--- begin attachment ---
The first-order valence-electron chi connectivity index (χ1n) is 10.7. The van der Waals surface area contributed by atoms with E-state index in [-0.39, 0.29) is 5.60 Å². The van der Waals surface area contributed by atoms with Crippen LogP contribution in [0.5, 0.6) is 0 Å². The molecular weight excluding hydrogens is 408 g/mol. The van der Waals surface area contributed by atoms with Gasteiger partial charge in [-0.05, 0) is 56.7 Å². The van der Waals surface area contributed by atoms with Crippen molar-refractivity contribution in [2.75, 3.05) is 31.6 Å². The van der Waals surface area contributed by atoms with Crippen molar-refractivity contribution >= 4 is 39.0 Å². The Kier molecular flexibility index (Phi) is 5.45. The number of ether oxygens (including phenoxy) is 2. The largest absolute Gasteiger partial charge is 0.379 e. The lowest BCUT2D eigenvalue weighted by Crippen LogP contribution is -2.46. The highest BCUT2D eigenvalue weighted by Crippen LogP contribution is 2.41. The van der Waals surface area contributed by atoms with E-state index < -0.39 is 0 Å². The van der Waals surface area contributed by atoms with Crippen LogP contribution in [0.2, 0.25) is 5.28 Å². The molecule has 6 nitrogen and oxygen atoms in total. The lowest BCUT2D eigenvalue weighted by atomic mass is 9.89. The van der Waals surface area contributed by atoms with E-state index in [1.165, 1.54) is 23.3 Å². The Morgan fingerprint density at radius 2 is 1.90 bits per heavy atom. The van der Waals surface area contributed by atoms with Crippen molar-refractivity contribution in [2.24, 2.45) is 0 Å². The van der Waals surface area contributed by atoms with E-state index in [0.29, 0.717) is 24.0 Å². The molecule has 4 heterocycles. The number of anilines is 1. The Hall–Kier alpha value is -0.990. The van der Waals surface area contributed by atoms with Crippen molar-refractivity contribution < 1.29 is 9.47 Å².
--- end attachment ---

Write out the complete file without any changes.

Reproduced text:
The first-order valence-electron chi connectivity index (χ1n) is 10.7. The van der Waals surface area contributed by atoms with E-state index in [-0.39, 0.29) is 5.60 Å². The van der Waals surface area contributed by atoms with Crippen LogP contribution in [0.5, 0.6) is 0 Å². The molecular weight excluding hydrogens is 408 g/mol. The van der Waals surface area contributed by atoms with Gasteiger partial charge in [-0.05, 0) is 56.7 Å². The van der Waals surface area contributed by atoms with Crippen molar-refractivity contribution in [2.75, 3.05) is 31.6 Å². The van der Waals surface area contributed by atoms with Crippen molar-refractivity contribution >= 4 is 39.0 Å². The Kier molecular flexibility index (Phi) is 5.45. The number of ether oxygens (including phenoxy) is 2. The largest absolute Gasteiger partial charge is 0.379 e. The lowest BCUT2D eigenvalue weighted by Crippen LogP contribution is -2.46. The highest BCUT2D eigenvalue weighted by Crippen LogP contribution is 2.41. The van der Waals surface area contributed by atoms with E-state index < -0.39 is 0 Å². The van der Waals surface area contributed by atoms with Crippen LogP contribution in [0.2, 0.25) is 5.28 Å². The molecule has 6 nitrogen and oxygen atoms in total. The lowest BCUT2D eigenvalue weighted by atomic mass is 9.89. The van der Waals surface area contributed by atoms with E-state index in [1.165, 1.54) is 23.3 Å². The Morgan fingerprint density at radius 2 is 1.90 bits per heavy atom. The van der Waals surface area contributed by atoms with Crippen molar-refractivity contribution in [2.24, 2.45) is 0 Å². The van der Waals surface area contributed by atoms with E-state index in [0.29, 0.717) is 24.0 Å². The molecule has 4 heterocycles. The number of anilines is 1. The Hall–Kier alpha value is -0.990. The van der Waals surface area contributed by atoms with Crippen molar-refractivity contribution < 1.29 is 9.47 Å².